The New Testament instructs us to do many things in Jesus’ name, including welcoming a child (Matt. 18:5), assembling together (Matt. 18:20, 1 Cor. 5:4), being baptized (Acts 2:38, 10:48), giving thanks (Eph. 5:20), and indeed “whatever you do, whether in word or deed, do it all in the name of the Lord Jesus, giving thanks to God the Father through him.” (Colossians 3:17 NIV) These instructions cannot be about stating a particular formula when doing each of these things, although again it is always good to affirm the name of Jesus, but are about doing things because we ourselves as Christians bear the name of Christ and act in his name.
For the sake of recognition and understanding, it is always appropriate that a public prayer should mention the name of Jesus, invoking his authority for all to hear. Not because God needs to hear it, but because those hearing the prayer may need to hear it. Likewise, it is always appropriate that a public prayer be concluded with an “amen” so that those who hear understand that the prayer is concluded. This is not a rule or law, but an appropriate device for concluding public prayer. Since the Lord “knows those who are his” (2 Tim. 2:19) and we have a living way of access to the throne of God by the blood of Jesus (Heb. 10:19-22) telling God that we come in Jesus’ name is not needed, but sometimes telling men that we have approached God in Jesus’ name is important.
Since the Lord “knows those who are his” and we have one who speaks to the Father in our behalf (1 John 2:1) and the Holy Spirit himself presents needs we can’t even verbalize to the Father (Rom. 8:26), we should, as Hebrews 10:19-22 urges, approach the throne with confidence and full assurance. It is not a verbal formula, but God’s grace in Christ and the working of the Holy Spirit that makes this possible.
Jesus told his disciples that those who do what he commands are his friends (John 15:13-15). We are also called his brothers (Heb. 2:11) and children (Heb. 2:13). Friends, brothers, and children can speak to their friend, brother, or parent in all circumstances, without needing a formula or formality. Conversing with a friend can be very free and move quickly from topic to topic, since friends know one another. Conversations can be interrupted and resumed easily. Surely the Lord is not going to be confused or offended where even a human friend could handle such conversations. When there are guests, additional formality may be called for in a family, and so also with public prayer when others hear, but in personal intimacy direct speech is usually appropriate. This is the sort of approach Stephen made to Christ as he was being stoned, brief and urgent. It is also the sort of prayer Nehemiah raised silently to God when before the king (Neh. 2:4-5). Prayer, as personal conversation with the Father or with Jesus, does not have to be aloud or formal (1 Sam. 1:13, 1 Cor. 14:28). Since this is the case, moments of conversation with God are possible, and really commanded (pray without ceasing, 1 Thess. 5:17; pray in the Spirit on all occasions, Eph. 6:18). The prayer life Paul commanded only makes sense if we can talk to God anytime, anywhere, without formality, and without supposing that an interruption (precluding a closing formality) would invalidate our prayer. A Christian saying “thank you, Lord” or “Lord, save me” will be heard by God. God hears his people when they speak (Mal. 3:16) and knows the very thoughts and intents of the heart (Heb. 4:12-13, Matt. 9:4). Christians can and should speak to God with a thought, when driving down the road or lying down in bed, and our intent should be to do “all things” in the name of Jesus, which calls for a way of life under his authority, and not just a formal phrase imposed upon public prayers.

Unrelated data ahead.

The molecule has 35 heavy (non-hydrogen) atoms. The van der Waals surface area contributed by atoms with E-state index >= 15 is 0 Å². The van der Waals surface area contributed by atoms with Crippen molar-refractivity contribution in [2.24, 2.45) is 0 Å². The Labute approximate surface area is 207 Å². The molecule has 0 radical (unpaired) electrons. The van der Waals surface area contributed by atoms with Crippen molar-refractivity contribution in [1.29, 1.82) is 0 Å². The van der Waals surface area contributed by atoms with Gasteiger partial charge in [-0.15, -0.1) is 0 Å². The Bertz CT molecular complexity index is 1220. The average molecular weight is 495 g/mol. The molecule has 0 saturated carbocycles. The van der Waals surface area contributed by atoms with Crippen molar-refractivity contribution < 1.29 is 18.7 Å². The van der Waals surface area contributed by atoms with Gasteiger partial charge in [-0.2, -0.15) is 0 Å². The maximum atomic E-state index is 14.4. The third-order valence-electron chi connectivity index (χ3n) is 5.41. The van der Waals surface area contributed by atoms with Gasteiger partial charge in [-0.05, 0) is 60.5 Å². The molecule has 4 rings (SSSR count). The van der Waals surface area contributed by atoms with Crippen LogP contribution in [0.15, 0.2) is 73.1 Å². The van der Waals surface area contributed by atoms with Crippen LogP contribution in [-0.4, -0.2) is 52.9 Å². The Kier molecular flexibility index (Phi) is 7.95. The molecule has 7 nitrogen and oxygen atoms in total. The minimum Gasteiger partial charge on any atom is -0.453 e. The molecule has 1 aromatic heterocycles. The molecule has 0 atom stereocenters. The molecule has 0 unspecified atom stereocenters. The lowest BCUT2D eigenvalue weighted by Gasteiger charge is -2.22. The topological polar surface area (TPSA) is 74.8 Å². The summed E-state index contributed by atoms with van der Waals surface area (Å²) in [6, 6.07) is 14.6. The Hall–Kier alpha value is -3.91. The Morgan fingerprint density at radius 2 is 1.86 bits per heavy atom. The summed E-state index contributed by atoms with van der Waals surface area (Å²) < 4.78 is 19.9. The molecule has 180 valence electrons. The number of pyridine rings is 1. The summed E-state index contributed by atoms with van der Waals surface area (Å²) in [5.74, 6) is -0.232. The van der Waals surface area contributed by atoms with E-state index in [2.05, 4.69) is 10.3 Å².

Colossians 3:17 And whatever you do, whether in word or deed, do it all in the name of the Lord Jesus, giving thanks to God the Father through him. NIVShare this article: